To signal a server in a restaurant, you can raise one index finger. Do your best to eat all the food on your plate to show you enjoyed it. 

Final Suggestions to Remain Polite in Brazil

If you are staying in Brazil, consider adopting these additional rules of general etiquette:

  • Do not blow your nose in public
  • Do not touch food with your hands
  • Brush your teeth after lunch if you do not already do so
  • Do not inquire about income
  • Do not ask someone their age
  • Do not leave without saying “good-bye”
  • Do not discuss politics, religion, or economic status
  • Do not refer to Brazilians as “Latin Americans”
  • Avoid swearing
  • Expect to be educated on the subject of soccer, or “football”
  • Do not be visibly bothered if someone is late

Get a Taste of Brazil at Home

You can enjoy Brazil’s famous hospitality and cuisine in one of our 50+ restaurants, or try your hand at preparing picanha at home with our specialty meats delivered right to your door. Visit our butcher shop to find out more. 

Brazilian Dessert Recipe – Passion Fruit Mousse

Passion Fruit Mousse Recipe (Mousse de Maracujá)

Passion fruit is a staple of Brazilian cuisine, where it is featured in everything from cocktails to popsicles. The fruit is derived from a species of passion flower, Passiflora edulis, a perennial vine native to South America. This dish as a dessert will create smiles around the dinner table. Download the Passion fruit mousse recipe below, you’ll want to after you taste it!

Passion fruit has a unique flavor, reminiscent of guava and kiwi. It is sweet and tart, making it a refreshing addition to dessert dishes and beverages. In Brazil, one of the most delicious dishes made with passion fruit is a simple mousse called mousse de maracujá.  

Mousse de maracujá is a national favorite in Brazil. It is as ubiquitous in restaurants and bakeries as chocolate cake is in America. Its velvety texture and unique flavor make a stylish end to any meal, and its simplicity makes it a favorite for cooks in a hurry.

This mousse requires just a handful of ingredients and can be made up to two days ahead for a worry-free dessert. Serve with whipped cream or a drizzle of sweetened coconut cream. 

Passion Fruit Mousse Recipe (Mousse de Maracujá)

Servings: about 4


8 oz passion fruit juice* (unsweetened)

14 oz sweetened condensed milk (1 can)

9 oz heavy whipping cream

2 tsp unflavored gelatin

3 tablespoons water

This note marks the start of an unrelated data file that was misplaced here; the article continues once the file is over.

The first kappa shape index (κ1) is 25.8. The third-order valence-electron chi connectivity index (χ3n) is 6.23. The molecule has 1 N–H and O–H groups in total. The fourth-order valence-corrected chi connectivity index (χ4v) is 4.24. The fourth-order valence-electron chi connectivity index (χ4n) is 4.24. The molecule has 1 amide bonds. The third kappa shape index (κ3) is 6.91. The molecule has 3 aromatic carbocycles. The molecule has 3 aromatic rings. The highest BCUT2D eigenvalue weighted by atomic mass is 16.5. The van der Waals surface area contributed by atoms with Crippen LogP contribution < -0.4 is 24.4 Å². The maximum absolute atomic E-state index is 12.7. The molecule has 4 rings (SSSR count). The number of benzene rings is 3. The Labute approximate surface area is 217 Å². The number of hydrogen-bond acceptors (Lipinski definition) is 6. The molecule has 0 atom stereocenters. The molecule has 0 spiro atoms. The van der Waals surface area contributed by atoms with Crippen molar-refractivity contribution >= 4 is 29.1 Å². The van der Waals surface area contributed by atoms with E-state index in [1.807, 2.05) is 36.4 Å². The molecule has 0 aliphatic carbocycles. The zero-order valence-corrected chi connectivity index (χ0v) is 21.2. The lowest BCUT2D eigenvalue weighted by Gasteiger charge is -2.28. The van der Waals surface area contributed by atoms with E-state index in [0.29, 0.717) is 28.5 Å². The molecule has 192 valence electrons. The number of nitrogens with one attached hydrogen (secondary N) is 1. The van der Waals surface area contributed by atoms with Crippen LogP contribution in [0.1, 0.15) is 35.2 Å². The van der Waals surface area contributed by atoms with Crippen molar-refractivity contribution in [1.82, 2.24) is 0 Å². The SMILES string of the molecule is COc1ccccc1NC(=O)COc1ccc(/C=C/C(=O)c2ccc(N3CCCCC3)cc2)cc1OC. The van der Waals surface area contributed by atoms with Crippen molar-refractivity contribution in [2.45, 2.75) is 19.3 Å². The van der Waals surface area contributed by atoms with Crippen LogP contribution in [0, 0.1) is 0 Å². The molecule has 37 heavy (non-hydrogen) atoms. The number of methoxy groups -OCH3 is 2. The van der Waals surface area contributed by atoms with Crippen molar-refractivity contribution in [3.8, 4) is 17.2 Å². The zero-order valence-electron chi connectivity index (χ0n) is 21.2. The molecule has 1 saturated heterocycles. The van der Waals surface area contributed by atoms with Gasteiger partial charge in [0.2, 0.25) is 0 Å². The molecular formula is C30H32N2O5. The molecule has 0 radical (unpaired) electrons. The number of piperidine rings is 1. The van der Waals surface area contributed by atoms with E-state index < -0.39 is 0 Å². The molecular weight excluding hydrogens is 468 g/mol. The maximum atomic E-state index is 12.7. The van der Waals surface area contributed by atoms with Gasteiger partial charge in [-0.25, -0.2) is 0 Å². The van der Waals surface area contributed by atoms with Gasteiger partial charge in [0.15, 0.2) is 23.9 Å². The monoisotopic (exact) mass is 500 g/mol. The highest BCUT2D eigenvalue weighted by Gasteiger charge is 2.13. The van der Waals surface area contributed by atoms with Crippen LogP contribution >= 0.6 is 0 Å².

*You can use passion fruit pulp or concentrate for this recipe as well. For fresh pulp, add 3 tablespoons of water and blend in a blender. Strain out any seeds. For juice concentrate, add 7 oz of water (1:1 ratio) and blend. 


  • Step 1: sprinkle the gelatin over your water in a heat proof bowl. Let hydrate for five minutes, or according to packet instructions.
  • Step 2: microwave gelatin for 20-30 seconds on high, or until it is dissolved.
  • Step 3: add your juice, condensed milk, and whipping cream to a blender. Blend on high for about 45 seconds, until everything is smooth and combined. 
  • Step 4: add the dissolved gelatin to the mixture and blend for 3 minutes.
  • Step 5: pour your mixture into serving containers. Refrigerate for at least three hours, or until set. 


Brazil Tradition Highlight: Japanese Influences

Japanese Cuisine in Brazil

When most outsiders think of Brazil, Japanese cuisine is not likely the first thing that comes to mind. But Brazil is home to over 1.4 million individuals of Japanese descent-the largest population outside of Japan itself. 

Influence of Japanese cuisine in Brazil

Unsurprisingly, Japanese cuisine features prominently in the food scene of Brazil. It is especially popular in São Paulo, which claims the largest number of Japanese Brazilians in the country. There are over 500 Japanese restaurants in São Paulo and, of its nine Michelin-rated restaurants, five are Japanese. 

Japanese Brazilian Origins

The presence of Japanese cuisine in Brazil dates back to 1907 when the first immigrants were recruited to work on coffee farms. The Japanese were enticed with the promise of making their fortunes and then being able to return home. 

This promise was hard kept, however, with realities like poor crop yields and a looming World War making the voyage home impossible. The thousands of Japanese immigrants who remained had to make do with a vastly different culture, language, food, and climate. 

At first, familiar favorites were difficult to find or too expensive to enjoy. Rice was replaced with cassava and cornmeal, while traditional fruits and vegetables were substituted with papaya and other local commodities. 

Eventually, Japanese immigrants began to cultivate and manufacture their preferred ingredients while simultaneously introducing various traditional cooking techniques to the rest of the country. By the 1990s, Japanese cuisine had become a national favorite, touted for its balanced taste and health benefits. 

Japanese Brazilian Food

While Japanese food in Brazil features familiar items like sushi and sashimi, tempura, and sticky rice, there are a few dishes that are unique to Brazil. As with any cuisine, it has been adapted to suit the various tastes and cultures found in an incredibly diverse area. 

A popular installment in Sao Paulo, for example, is the Temakeria. This is a Japanese spin on the taqueria. Instead of tacos, temakerias serve temaki: cone shaped sushi rolls that can easily be consumed while walking. Brazilians love their street food, and this concept of “sushi-on-the-go” is a perfect example of how cuisine evolves with local preferences. 

Another unique Brazilian spin on Japanese classics is the “hot roll.” Traditional maki rolls are breaded and fried for a crispy, crunchy outside. 

What does Sushi have in common with Currasco

A temaki cone, traditionally served at Temakeria’s in Brazil

Japan’s Legacy in Brazil

Japanese cuisine is symbolic of the lasting impact of Japan’s immigration to Brazil. The farming techniques used by the first immigrants to grow foods from home are still in use today and have shaped Brazil’s reputation as an agricultural powerhouse. 

But cuisine is only part of the Japanese Brazilian identity. Descendants of the first coffee laborers represent all aspects of Brazilian culture: art, architecture, music, religion, dance, athletics, and more. Millions of Brazilians claim Japanese heritage, and it is central to the country’s identity as a whole.